Wednesday, May 18, 2016

Reflections on being a first year teacher.. again!

While this was my 6th full year (7th including all teaching time) teaching, this was my first year in a new school. Not only was the location different, but the school population, size of my department, and school atmosphere was different.

  • This was my first year working with another Latin teacher in the building (okay, well 3 other Latin teachers)
  • This was my first year having less than four preps (5 classes of Latin I and 1 class of Latin II)
  • This was the first time I proctored an AP exam. 
  • This was my first year without a window in my room.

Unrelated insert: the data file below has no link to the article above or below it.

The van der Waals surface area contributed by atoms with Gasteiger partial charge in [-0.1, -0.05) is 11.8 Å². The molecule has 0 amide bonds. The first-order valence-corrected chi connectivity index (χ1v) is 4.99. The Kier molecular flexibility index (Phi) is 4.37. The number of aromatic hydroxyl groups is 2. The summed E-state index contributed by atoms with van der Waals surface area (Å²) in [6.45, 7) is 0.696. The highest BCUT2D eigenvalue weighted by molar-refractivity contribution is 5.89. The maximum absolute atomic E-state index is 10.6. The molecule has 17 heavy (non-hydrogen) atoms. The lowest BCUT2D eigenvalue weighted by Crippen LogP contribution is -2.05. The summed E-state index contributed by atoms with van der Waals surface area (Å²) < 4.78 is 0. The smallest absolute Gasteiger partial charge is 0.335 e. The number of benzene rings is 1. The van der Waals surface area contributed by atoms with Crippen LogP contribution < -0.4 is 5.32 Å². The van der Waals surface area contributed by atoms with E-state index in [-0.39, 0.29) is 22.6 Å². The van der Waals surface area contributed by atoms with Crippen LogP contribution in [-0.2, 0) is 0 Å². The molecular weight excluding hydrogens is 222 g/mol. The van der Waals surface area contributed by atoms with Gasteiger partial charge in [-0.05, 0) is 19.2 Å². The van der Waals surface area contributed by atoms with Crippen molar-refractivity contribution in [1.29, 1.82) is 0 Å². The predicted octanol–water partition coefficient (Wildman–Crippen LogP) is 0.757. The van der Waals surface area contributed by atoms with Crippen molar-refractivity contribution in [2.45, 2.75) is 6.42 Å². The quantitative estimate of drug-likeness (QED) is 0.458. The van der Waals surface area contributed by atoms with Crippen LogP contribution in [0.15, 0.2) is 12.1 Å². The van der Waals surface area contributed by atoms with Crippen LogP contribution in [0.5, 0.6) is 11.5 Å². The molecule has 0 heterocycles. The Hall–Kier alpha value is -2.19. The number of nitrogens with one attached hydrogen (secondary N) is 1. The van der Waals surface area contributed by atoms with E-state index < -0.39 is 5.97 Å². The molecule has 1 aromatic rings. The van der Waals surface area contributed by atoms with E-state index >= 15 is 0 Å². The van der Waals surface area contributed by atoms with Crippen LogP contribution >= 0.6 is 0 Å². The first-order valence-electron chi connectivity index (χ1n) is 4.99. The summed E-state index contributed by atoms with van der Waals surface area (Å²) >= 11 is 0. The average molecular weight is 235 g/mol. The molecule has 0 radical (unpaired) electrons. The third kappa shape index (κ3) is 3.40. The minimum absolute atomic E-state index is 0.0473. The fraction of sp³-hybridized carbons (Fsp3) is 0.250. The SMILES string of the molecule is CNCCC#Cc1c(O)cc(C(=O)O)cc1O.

• This was my first year sharing a door with another teacher. 
  • This was the first time I did not know every single Latin student in my school.
  • This was my first time, in a number of years, being in the same building with fellow foreign language teachers. 
There are a lot of lessons and firsts that I experienced this year and I thought I'd write this post to reflect on those and maybe, if it is useful, pass on some things to those who have yet to experience their "second first year". 

  1. Collaboration is key. This was true last year for me as well - since we untextbooked. But, it continues to be true. Even though we are all in the same building and we teach a variety of things, collaboration is key. I don't say this to say something like, "you have to follow every lesson plan to the letter and be on the same day every day." I say it to say things like:
    * A fresh pair of eyes can be helpful.
    * Sometimes you are tired and need an alternate plan.